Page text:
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Nearly a decade after it began, the saga of the Cedar Valley's fissure-afflicted subdivision came to a fiery end this week.
The Cedar City Fire Department burned the Parkview subdivision's sole home to the ground Monday evening at the request of Enoch City. Rob Dotson, the city's manager, said the abandoned property had become a nuisance.
"We don't typically burn houses down," said Mike Phillips, Cedar City Fire Department fire chief. "But since it was Enoch City, we figured we could help them out."
The house had been rendered uninhabitable after the Parkview subdivision went on the market in 2008, just ahead of the U.S. housing crash. Shortly thereafter, Enoch officials discovered a ground fissure running beneath the area, preventing the Parkview's one completed home from being connected to city water and sewer utility lines.
Ground fissures differ from geological fault lines in that they are human-made phenomena, typically caused by excessive pumping of groundwater. The property, which was never occupied, was repossessed in 2013 and eventually fell under city ownership.
Dotson said that after the bank refused to pay demolition costs, the city opted to donate the house to the fire department for training exercises on the condition that firefighters destroy the house when they were done.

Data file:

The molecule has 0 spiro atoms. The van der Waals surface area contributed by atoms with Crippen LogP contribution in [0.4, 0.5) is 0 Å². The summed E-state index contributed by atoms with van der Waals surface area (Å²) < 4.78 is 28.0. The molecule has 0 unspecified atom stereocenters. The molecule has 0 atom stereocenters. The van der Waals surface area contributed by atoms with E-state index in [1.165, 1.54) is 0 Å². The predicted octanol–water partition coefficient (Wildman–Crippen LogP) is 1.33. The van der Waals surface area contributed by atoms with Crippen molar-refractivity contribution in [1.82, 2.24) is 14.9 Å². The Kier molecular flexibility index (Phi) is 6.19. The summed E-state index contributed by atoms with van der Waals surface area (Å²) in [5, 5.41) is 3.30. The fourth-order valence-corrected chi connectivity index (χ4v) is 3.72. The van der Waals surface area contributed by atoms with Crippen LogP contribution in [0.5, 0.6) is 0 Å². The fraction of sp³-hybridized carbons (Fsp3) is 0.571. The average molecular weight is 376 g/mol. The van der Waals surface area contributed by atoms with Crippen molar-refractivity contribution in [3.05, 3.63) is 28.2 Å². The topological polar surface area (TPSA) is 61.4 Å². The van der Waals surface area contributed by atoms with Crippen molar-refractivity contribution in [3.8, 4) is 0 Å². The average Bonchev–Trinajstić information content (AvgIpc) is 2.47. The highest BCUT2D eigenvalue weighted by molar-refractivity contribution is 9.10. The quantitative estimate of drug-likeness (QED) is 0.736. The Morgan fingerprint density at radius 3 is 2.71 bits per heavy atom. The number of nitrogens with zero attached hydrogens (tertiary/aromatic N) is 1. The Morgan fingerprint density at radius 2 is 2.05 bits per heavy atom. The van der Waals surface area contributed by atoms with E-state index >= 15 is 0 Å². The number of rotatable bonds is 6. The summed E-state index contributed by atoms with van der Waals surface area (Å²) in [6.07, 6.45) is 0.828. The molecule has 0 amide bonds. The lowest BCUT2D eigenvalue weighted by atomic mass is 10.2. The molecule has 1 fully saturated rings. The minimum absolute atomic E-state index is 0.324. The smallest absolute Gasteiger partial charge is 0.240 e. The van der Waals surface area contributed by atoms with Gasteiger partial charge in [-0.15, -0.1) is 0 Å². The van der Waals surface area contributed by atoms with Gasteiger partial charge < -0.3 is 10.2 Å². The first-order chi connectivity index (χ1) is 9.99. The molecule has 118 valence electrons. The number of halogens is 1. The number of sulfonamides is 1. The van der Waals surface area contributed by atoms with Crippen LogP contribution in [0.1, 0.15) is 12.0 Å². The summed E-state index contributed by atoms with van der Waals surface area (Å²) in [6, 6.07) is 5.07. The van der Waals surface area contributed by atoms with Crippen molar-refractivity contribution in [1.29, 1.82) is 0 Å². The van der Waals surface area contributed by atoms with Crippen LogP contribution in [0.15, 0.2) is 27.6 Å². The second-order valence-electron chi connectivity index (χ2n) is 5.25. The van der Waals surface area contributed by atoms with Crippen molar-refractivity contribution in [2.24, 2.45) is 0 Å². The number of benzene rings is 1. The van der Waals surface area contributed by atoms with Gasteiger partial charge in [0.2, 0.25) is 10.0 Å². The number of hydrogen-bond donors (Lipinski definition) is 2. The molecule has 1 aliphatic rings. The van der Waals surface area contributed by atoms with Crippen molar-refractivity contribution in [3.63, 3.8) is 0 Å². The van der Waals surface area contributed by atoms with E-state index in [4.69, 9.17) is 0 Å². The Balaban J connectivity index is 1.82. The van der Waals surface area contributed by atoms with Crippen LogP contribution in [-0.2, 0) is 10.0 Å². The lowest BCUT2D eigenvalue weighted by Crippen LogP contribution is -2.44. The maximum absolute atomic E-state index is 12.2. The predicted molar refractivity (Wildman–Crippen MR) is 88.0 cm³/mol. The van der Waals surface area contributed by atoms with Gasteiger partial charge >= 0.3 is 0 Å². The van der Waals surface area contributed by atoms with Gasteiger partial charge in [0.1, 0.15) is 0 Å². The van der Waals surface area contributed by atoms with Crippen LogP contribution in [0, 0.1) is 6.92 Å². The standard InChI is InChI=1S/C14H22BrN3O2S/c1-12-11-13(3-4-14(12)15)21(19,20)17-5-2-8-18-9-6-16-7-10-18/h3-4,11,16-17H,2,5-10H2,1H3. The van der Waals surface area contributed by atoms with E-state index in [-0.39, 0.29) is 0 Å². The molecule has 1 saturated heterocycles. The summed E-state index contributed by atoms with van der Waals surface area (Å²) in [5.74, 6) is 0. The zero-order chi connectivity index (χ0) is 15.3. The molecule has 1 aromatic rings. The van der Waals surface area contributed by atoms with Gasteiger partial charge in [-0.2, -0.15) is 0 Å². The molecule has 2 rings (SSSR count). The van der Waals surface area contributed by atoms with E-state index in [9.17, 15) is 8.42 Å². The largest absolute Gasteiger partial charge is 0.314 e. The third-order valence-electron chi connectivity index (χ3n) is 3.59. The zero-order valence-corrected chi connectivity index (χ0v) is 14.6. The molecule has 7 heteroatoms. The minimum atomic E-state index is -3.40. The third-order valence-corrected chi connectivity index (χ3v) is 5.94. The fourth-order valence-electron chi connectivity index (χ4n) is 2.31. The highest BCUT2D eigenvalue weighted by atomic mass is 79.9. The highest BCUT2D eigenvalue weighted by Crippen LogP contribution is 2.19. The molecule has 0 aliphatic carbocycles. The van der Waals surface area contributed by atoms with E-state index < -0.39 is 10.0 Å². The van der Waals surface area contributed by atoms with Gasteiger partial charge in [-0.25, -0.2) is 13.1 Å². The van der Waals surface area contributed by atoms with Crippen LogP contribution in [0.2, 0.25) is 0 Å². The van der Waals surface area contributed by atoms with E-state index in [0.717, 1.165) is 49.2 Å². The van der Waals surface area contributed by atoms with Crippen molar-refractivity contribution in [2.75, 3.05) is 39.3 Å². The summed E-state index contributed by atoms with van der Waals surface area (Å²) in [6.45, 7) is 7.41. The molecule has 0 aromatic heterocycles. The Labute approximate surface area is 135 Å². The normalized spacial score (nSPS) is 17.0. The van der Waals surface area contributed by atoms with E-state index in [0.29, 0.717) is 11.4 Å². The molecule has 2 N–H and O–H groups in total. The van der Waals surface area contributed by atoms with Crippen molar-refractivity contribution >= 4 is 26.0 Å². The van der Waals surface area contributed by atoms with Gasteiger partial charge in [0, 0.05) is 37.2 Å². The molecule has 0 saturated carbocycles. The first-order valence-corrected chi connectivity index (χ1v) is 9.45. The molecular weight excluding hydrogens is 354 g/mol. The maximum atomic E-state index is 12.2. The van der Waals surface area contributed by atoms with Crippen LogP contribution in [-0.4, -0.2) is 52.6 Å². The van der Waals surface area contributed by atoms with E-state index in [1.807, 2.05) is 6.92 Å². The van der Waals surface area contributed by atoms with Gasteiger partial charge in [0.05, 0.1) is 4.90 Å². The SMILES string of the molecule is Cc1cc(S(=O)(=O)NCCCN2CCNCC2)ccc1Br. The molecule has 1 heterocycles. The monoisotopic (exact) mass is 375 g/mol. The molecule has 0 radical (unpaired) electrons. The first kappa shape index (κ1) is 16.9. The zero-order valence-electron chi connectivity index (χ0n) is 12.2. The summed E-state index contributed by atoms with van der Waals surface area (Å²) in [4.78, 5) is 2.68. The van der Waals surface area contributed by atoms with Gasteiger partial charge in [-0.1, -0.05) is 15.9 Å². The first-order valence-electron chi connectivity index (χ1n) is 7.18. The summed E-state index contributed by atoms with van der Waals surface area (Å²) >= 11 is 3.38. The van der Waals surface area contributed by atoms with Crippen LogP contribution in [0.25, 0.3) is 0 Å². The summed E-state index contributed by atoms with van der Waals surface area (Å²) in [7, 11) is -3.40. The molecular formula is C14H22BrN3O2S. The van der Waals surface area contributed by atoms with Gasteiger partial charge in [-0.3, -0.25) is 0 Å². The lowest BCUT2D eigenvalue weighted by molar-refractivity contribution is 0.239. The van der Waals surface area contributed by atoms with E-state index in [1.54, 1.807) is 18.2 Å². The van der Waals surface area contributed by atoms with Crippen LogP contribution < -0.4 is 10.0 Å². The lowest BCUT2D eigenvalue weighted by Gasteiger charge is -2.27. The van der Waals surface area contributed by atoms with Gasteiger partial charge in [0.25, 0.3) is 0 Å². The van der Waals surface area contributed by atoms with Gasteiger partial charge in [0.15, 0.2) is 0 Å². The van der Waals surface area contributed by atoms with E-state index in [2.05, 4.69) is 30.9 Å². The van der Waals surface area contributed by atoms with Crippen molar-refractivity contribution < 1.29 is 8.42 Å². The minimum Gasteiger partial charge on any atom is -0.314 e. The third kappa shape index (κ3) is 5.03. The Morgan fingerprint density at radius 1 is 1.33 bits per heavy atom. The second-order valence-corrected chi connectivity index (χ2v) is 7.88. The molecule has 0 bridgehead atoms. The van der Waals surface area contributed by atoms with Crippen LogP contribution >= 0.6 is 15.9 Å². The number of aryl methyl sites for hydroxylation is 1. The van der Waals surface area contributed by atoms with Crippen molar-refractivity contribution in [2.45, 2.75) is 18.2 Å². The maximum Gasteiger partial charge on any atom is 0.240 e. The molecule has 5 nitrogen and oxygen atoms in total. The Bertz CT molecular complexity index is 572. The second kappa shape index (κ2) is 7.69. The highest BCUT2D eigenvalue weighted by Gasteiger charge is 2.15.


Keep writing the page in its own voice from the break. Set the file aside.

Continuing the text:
Phillips said the fire department spent about a month conducting training exercises in the home before razing the property Monday night.
"We started [the fire] in a couch. We got old couches and chairs from town and put them inside the house," he said, "so we could watch the fire behavior."
And even as it burned, he said, the department took advantage of the opportunity to learn.
"We cut holes, broke every door, breached the exterior walls a lot of skills firefighters don't get to practice all the time," he said.
Jay Eubanks, a Salt Lake City network administrator, said he originally built the home as an investment. Although the house was structurally complete, it was never granted an occupancy permit.
Eubanks, who said he was notified of the home's destruction, called the home's fate "a sad situation."
"We had all kinds of plans for that house," he said. "It was a model home."
Enoch is now in the process of pulling the remaining city-owned utilities out of the subdivision. The roads, Dotson said, will be left in place. A few Parkview lots are still privately owned, he said, and the city is legally required to keep the roads open.
Beyond that, Dotson said, the ultimate fate of Parkview is unclear. There has been talk of abandoning the subdivision. A storm drain pond, meanwhile, is being constructed on a portion of the land owned by the city.
The city hopes to explore whether the properties on the west side of the subdivision those farthest from the fissure might be safe for development.
"But that's pretty expensive," Dotson said, "and we just don't have any money."